Take a look back at all our reporting on the alcohol ban, whether it helped, and why it was necessary
South Africa banned the sale of alcohol early in its response to the coronavirus pandemic in a bid to open up hospital beds for potential COVID-19 patients. The country moves to alert level two of lockdown, starting at midnight on 17 August when the sale of liquor will be unbanned. Bhekisisa reported extensively on various aspects of South Africa’s existing alcohol regulations and the ban on sales during lockdown. This is a one-stop shop for all of that information.
The latest: How you can buy alcohol during level two
- Liquor shops can sell alcohol from Monday to Thursday between 9am and 5pm.
- You can have a drink at a restaurant, bar, or tavern until 10pm.
Read the regulations here.
How bad is alcohol abuse in South Africa?
- 171 people die of alcohol-related illnesses and accidents in South Africa each day. Read the study that revealed this here.
- Less than half of South Africans drink, but up to one in two who do, drink heavily.
- People from lower income groups are less likely to be drinkers, but they carry a higher health burden if they do drink — in part because of inequality.
- Alcohol weakens the immune system. Heavy drinkers experience worse symptoms when they contract respiratory diseases such as tuberculosis.
- A national state of disaster allows the government to suspend the sale, distribution and transport of alcohol in a disaster-stricken area. A state of disaster can, at least initially, only be declared for 3 months. After that, the state of disaster can be extended for a month at a time. Read the Disaster Management Act here.
- On 15 August, South Africa’s Minister of Co-operative Governance, Nkosazana Dlamini-Zuma, extended the national state of disaster to 15 September. Read the gazetted extension of the national state of disaster here.
- Drinking heavily increased the odds of violence by men who already have violent tendencies against women by 50%, a study conducted in a section of Diepsloot found. Our Mia Malan wrote a feature about it.
How did the alcohol sales ban affect South Africa’s hospitals?
- In June, modelling by the South African Medical Research Council predicted the sales ban would open up nearly 10 000 beds that would have been filled with patients admitted for alcohol related injuries. These kinds of admissions dropped by 60%.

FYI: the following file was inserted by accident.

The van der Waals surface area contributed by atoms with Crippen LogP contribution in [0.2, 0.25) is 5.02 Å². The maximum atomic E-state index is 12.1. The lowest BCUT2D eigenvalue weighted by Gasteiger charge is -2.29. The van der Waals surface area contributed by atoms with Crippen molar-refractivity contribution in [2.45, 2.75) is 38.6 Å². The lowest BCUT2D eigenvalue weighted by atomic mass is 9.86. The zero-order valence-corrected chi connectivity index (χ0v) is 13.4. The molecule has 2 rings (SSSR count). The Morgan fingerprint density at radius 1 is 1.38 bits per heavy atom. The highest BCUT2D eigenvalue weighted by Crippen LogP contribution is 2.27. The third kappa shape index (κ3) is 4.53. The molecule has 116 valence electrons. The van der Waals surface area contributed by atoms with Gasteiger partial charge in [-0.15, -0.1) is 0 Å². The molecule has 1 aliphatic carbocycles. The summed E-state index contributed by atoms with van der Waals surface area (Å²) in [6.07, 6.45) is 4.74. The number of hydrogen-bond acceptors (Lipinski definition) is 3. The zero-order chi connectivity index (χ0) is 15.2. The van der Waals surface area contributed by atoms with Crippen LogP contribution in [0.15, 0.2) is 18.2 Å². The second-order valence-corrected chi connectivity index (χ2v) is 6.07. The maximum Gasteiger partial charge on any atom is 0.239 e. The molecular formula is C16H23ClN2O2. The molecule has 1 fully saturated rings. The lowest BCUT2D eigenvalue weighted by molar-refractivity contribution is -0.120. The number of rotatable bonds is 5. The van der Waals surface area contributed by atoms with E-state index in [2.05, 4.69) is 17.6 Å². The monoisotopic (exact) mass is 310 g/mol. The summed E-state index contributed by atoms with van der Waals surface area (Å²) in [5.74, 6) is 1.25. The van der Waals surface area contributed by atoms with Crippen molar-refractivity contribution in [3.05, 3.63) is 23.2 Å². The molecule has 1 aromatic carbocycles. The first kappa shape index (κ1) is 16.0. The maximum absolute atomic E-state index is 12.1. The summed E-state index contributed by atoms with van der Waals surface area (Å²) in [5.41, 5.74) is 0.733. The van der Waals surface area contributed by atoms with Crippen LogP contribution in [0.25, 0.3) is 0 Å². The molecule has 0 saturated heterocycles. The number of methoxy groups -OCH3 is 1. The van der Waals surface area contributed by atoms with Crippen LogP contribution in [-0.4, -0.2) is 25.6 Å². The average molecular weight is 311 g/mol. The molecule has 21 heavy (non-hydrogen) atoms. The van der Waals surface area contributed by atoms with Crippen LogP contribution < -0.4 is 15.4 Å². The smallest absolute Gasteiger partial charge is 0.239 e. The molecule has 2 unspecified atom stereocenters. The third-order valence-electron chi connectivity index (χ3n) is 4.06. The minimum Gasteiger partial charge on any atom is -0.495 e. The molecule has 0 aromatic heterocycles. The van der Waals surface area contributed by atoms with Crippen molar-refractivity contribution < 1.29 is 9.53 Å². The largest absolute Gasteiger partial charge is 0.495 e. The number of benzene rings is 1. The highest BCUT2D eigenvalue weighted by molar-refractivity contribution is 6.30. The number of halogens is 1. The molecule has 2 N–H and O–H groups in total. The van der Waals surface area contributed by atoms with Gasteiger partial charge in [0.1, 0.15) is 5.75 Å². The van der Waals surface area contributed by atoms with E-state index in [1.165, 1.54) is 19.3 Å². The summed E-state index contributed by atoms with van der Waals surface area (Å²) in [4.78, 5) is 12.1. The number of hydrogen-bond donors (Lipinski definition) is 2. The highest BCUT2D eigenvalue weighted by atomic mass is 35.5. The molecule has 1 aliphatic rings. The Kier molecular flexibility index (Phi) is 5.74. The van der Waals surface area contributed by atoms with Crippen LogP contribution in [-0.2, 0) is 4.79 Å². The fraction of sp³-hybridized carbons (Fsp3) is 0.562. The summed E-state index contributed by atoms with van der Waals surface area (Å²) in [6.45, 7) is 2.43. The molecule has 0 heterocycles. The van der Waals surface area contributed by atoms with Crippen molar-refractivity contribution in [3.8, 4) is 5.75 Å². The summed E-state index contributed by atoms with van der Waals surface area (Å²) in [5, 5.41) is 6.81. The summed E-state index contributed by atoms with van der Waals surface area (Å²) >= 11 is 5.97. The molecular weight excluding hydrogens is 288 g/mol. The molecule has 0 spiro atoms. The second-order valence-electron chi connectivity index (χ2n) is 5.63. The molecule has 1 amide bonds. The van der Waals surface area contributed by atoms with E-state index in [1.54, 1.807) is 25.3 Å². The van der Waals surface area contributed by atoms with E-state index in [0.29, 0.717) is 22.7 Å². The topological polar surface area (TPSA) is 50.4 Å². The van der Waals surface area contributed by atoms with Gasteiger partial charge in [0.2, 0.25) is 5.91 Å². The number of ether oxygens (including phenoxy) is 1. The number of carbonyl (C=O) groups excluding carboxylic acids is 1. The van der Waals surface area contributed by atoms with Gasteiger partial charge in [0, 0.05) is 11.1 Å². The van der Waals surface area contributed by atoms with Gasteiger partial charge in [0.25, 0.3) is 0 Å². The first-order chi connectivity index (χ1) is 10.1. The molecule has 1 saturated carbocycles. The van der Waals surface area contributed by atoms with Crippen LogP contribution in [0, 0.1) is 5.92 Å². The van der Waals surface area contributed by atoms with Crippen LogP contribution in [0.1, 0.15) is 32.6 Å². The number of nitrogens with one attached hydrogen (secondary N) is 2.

- In the Western Cape, the level three lockdown alcohol ban slashed alcohol related trauma admissions by 40 and 50%, according to the Western Cape Health Department’s data.
- When the alcohol sales ban was lifted in July, daily admissions to trauma centres in Western Cape hospitals shot up by 62%.
- Deaths from trauma increased by more than 300% in the Eastern Cape in the month after the alcohol sales ban was temporarily lifted.
- Deaths from traffic accidents also increased by more than double when the sales ban was lifted in July.
- Trauma admissions to intensive care units also shot up by 350% in the Western Cape when the alcohol ban was lifted.
Read the Western Cape’s report here.
Why was the alcohol sales ban necessary in South Africa?
- South Africa is one of only a handful of countries to ban alcohol sales to fight COVID-19 (such as Spain, Kenya, and Hong Kong).
- The country does not have the regulations in place to curb harmful alcohol use at a population level.
- In 2010, the government set up a special team to research the best way to tighten South Africa’s liquor legislation. That team came up with new legislation to foster responsible drinking in the country, but the new rules have not been signed into law. The proposed two pieces of legislation would severely restrict alcohol advertising and raise the drinking age to 21.
- Cabinet decided in 2010 to stop taking money from the liquor industry to help push through the new regulations, but at least five national and provincial departments are still taking the industry’s money.
- Why? Lobbying by various sectors including the alcohol and media industries and disputes among policymakers likely halted progress.
Read the full article here.
Expert tips for a more sober South Africa
- Lower the legal blood alcohol level for drivers to zero.
- Mandatory testing of blood alcohol levels after car accidents.
- Ban the sale of alcohol in larger containers.
- Allow advertising of alcohol only in shops and online where liquor is sold.
- Publicly advertise helplines and psychological and medical care for people with alcohol use disorders.
Read the full article here.
In case you missed it, here are two op-eds about South Africa’s dubious relationship with alcohol.